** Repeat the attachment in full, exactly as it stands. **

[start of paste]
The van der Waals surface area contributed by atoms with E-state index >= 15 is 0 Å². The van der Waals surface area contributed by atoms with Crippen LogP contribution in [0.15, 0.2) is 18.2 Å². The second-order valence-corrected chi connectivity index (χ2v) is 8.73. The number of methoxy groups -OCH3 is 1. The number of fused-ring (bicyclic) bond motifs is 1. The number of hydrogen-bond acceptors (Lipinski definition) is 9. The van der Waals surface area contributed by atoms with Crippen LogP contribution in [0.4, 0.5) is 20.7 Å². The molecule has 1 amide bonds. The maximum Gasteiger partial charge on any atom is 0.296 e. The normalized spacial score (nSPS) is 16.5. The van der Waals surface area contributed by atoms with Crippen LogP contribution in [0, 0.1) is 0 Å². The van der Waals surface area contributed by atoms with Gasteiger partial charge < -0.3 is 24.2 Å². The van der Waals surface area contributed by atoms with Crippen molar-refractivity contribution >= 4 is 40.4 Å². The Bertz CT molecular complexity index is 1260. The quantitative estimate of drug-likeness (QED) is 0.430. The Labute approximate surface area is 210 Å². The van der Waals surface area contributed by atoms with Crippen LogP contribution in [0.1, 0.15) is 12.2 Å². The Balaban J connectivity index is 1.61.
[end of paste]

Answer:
The van der Waals surface area contributed by atoms with E-state index >= 15 is 0 Å². The van der Waals surface area contributed by atoms with Crippen LogP contribution in [0.15, 0.2) is 18.2 Å². The second-order valence-corrected chi connectivity index (χ2v) is 8.73. The number of methoxy groups -OCH3 is 1. The number of fused-ring (bicyclic) bond motifs is 1. The number of hydrogen-bond acceptors (Lipinski definition) is 9. The van der Waals surface area contributed by atoms with Crippen LogP contribution in [0.4, 0.5) is 20.7 Å². The molecule has 1 amide bonds. The maximum Gasteiger partial charge on any atom is 0.296 e. The normalized spacial score (nSPS) is 16.5. The van der Waals surface area contributed by atoms with Crippen LogP contribution in [0, 0.1) is 0 Å². The van der Waals surface area contributed by atoms with Gasteiger partial charge < -0.3 is 24.2 Å². The van der Waals surface area contributed by atoms with Crippen molar-refractivity contribution >= 4 is 40.4 Å². The Bertz CT molecular complexity index is 1260. The quantitative estimate of drug-likeness (QED) is 0.430. The Labute approximate surface area is 210 Å². The van der Waals surface area contributed by atoms with Crippen LogP contribution in [0.1, 0.15) is 12.2 Å². The Balaban J connectivity index is 1.61.